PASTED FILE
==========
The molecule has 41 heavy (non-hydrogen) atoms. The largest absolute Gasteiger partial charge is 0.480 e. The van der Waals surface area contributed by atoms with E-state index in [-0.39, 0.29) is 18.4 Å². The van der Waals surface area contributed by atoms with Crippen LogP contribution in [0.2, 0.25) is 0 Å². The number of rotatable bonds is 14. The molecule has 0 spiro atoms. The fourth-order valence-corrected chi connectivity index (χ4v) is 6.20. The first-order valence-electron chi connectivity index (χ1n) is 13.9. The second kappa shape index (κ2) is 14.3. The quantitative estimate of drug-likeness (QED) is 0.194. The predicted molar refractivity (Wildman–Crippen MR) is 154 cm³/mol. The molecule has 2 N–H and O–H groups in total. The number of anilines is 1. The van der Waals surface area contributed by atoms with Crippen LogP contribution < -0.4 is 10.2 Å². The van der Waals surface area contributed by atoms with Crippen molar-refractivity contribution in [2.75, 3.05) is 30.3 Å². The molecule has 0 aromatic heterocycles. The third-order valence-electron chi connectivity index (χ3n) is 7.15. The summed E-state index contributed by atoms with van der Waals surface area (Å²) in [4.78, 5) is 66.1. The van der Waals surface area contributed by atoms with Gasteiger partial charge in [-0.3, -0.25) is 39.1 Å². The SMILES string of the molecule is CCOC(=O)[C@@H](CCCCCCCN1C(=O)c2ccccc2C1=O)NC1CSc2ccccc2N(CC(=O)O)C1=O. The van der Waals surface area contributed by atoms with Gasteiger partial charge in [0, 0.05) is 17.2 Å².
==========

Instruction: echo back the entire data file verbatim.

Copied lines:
The molecule has 41 heavy (non-hydrogen) atoms. The largest absolute Gasteiger partial charge is 0.480 e. The van der Waals surface area contributed by atoms with E-state index in [-0.39, 0.29) is 18.4 Å². The van der Waals surface area contributed by atoms with Crippen LogP contribution in [0.2, 0.25) is 0 Å². The number of rotatable bonds is 14. The molecule has 0 spiro atoms. The fourth-order valence-corrected chi connectivity index (χ4v) is 6.20. The first-order valence-electron chi connectivity index (χ1n) is 13.9. The second kappa shape index (κ2) is 14.3. The quantitative estimate of drug-likeness (QED) is 0.194. The predicted molar refractivity (Wildman–Crippen MR) is 154 cm³/mol. The molecule has 2 N–H and O–H groups in total. The number of anilines is 1. The van der Waals surface area contributed by atoms with Crippen LogP contribution < -0.4 is 10.2 Å². The van der Waals surface area contributed by atoms with Crippen molar-refractivity contribution in [2.75, 3.05) is 30.3 Å². The molecule has 0 aromatic heterocycles. The third-order valence-electron chi connectivity index (χ3n) is 7.15. The summed E-state index contributed by atoms with van der Waals surface area (Å²) in [4.78, 5) is 66.1. The van der Waals surface area contributed by atoms with Gasteiger partial charge in [-0.3, -0.25) is 39.1 Å². The SMILES string of the molecule is CCOC(=O)[C@@H](CCCCCCCN1C(=O)c2ccccc2C1=O)NC1CSc2ccccc2N(CC(=O)O)C1=O. The van der Waals surface area contributed by atoms with Gasteiger partial charge in [0, 0.05) is 17.2 Å².